And that was concerning amid a lot of attacks on election officials and, just in general, them feeling really like they're almost being driven out by this kind of vigilantism. I've talked to a number of election officials who have either resigned recently or are planning to under this kind of stress that they have felt that they're experiencing. There was also to basically spend a lot of time at election offices. I mean, they do talk a lot about, like, being polite, following rules and - but just being of really constant presence in any way possible under the - that the law allows.

VENUGOPAL: In Cleta Mitchell's training, as you say, she's been telling people to spend time at election offices. What are they supposed to do there?

BERZON: Well, they're supposed to be talking to - you know, they're asking questions. They're just looking at all the procedures. They're seeing, is there anything at all that they - you know, you could see that's not something they say should happen? In some cases, that's then led to lawsuits. And so, you know, document - they say document everything. Document, document, document. It's also just, you know, constantly kind of just being - trying to kind of tell the election officials, no, you should be doing it this way.

One of the things that some of these groups have been doing recently is, there's been a number of lawsuits and other efforts to try to force some of the local elections offices to use their poll workers or Republican poll workers or theirs in particular, the ones they want to use, and to also put those positions into leadership positions. And the idea is just to be kind of a constant presence. And more recently - I think I mentioned earlier, but more recently there's been - you know, we've been seeing that there's more explicit parallel, where they're drawing between this idea of sort of document everything, find these issues and then telling people that we're going to then use that information to make challenges if the results end up in a way that we want to challenge the results, then we'll have all of this to use, which is exactly what happened in 2020.

Now, the courts rejected that. But we saw just what can happen when you bring these cases and you bring all these challenges is, you create more of a sense in the public that something is really wrong. And we saw where that led in 2020. So the - you know, even just recently, Politico had a story where they quoted John Eastman, who was involved in the efforts in 2020 to overturn the election, was saying that - he was telling people to document everything they're seeing. And then he's saying that becomes the basis for an affidavit in a court challenge.

VENUGOPAL: And how does this concern, I guess, election experts or, you know, polling site workers who might be used to a different kind of culture? In what sense does that sort of disrupt the norm?

BERZON: Yeah. I mean, I think that it's been very disruptive for election officials to feel that they're, you know, constantly explaining things to people. But then, there's this sort of refusal to accept that, and they just keep pushing further. And that has been frustrating to the officials I've - that I've talked to. And then, there's also just a us-against-them sort of attitude that doesn't - it really hadn't been brought into the elections process in this way until more recently, the idea that, you know, we're out to catch you and that you're doing something wrong, instead of starting from the idea that, you know, this is just a process that maybe if you make a mistake, like, OK, you'll fix that.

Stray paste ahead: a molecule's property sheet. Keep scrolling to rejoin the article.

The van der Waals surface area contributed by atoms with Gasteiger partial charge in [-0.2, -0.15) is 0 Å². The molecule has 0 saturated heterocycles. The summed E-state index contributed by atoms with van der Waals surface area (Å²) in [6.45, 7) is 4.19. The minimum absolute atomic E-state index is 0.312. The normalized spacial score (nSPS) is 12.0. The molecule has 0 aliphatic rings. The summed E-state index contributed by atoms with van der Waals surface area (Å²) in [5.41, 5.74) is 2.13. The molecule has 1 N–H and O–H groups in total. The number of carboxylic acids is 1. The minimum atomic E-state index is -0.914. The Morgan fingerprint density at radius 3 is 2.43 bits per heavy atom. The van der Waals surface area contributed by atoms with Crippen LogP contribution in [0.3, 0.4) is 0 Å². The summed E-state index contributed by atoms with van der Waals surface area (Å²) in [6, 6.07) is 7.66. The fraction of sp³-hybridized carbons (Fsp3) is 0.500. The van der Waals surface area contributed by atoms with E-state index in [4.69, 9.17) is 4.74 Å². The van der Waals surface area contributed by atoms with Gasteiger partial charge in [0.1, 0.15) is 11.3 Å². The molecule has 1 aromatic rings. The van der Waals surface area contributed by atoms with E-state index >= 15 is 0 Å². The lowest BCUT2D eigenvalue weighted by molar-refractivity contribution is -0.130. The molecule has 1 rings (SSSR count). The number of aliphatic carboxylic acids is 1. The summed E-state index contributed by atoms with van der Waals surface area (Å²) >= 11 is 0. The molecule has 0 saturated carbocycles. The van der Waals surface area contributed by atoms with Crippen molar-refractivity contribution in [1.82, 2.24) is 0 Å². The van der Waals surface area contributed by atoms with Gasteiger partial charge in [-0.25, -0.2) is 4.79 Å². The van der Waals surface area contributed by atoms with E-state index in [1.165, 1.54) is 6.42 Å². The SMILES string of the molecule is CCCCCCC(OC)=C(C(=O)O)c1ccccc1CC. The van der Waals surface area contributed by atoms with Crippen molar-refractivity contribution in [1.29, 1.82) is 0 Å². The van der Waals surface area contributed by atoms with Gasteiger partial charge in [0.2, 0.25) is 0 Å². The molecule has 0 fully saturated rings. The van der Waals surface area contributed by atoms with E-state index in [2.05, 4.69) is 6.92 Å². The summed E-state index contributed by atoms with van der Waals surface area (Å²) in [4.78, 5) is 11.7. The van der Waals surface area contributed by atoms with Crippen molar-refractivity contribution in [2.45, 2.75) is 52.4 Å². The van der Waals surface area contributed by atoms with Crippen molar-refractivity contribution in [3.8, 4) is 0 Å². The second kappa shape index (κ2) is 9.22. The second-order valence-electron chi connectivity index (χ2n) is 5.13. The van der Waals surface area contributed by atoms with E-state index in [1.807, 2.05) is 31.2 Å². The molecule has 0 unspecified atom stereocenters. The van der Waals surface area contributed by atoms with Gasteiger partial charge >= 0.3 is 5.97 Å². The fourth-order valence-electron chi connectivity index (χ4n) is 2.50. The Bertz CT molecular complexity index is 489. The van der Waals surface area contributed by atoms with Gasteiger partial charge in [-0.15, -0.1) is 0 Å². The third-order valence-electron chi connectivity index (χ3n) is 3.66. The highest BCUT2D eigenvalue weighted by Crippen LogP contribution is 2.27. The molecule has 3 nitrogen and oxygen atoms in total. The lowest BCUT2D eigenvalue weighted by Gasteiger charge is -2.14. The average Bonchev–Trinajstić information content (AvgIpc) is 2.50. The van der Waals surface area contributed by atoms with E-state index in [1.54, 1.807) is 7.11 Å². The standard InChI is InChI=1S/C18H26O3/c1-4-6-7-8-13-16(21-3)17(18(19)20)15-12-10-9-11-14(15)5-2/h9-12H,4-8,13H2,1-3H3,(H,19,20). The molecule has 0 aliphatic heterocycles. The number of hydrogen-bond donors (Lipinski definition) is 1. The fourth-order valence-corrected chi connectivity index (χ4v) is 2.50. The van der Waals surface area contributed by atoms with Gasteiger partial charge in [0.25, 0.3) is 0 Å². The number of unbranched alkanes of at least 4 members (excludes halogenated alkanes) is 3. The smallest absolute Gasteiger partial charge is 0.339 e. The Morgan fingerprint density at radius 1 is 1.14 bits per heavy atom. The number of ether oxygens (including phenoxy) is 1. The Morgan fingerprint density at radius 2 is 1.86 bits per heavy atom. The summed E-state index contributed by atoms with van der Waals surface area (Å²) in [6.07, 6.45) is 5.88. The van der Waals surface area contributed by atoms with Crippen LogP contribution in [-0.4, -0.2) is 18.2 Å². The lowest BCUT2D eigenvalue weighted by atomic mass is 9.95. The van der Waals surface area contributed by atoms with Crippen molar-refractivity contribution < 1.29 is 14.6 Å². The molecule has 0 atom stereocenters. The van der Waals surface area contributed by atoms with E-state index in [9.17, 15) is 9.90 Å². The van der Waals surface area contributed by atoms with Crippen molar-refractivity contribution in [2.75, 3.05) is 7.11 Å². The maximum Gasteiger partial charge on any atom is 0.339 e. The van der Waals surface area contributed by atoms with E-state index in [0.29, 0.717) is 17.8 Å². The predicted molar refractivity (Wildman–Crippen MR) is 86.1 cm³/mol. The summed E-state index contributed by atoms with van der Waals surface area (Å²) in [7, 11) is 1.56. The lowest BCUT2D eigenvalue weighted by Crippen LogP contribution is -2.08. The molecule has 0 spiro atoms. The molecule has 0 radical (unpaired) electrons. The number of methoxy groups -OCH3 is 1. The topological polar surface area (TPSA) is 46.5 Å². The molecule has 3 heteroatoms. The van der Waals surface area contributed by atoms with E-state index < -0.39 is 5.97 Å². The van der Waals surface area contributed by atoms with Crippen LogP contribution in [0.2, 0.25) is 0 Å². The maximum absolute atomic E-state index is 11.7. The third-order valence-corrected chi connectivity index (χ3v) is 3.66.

But this is really more, like, trying to kind of be very oppositional to the elections procedures, is the sense that the elections officials have. And, you know, again, I think these groups will say, OK, we're trying to just - we're trying to, like, make the process go better. But that has not been the experience from the officials that I've spoken to where they've experienced this.

VENUGOPAL: This week, a federal judge ruled in a situation involving a group that was trying to, I guess, execute this kind of surveillance you're referring to and that, too, with, you know, armed men and women. The party - the group is called Clean Elections USA. What kind of surveillance were they, I guess, hoping to commit to? And what did this judge rule?

BERZON: Well, the judge has now ruled - my understanding is that the - there's limitations on what the group can do in terms of their surveillance. This is a group that also has grown out of this kind of just larger conspiracy theory world that has developed since the 2020 election. And one of the conspiracy theories that really took off is this idea that there's these ballot mules, they call them, that are people that are dropping off ballots on behalf of other people and that that somehow is creating all this fraud. And there's really no basis for it. The movie that publicized this idea has been really debunked in numerous ways as well as the ideas that the group behind it were promoting.

But the - there was a woman who kind of took that idea and decided to create a national campaign around it. And she then has been promoting it very much on Steve Bannon's show as well as social media. And they've been recruiting people to kind of be these vigilantes of the drop boxes. So people go, and they kind of stake out the drop boxes. They watch people. They videotape people as they're dropping off ballots. And they're trying to supposedly catch these people that they think are doing something illegal though there's really no sign that this is some kind of widespread problem.

VENUGOPAL: The idea of election fraud is largely premised on noncitizens voting in U.S. elections - immigrants, right? Among the groups you've been covering, is it ever made explicitly clear that what some people are opposed to is not simply election fraud, which is actually extremely rare, but changing demographics and a multiracial democracy?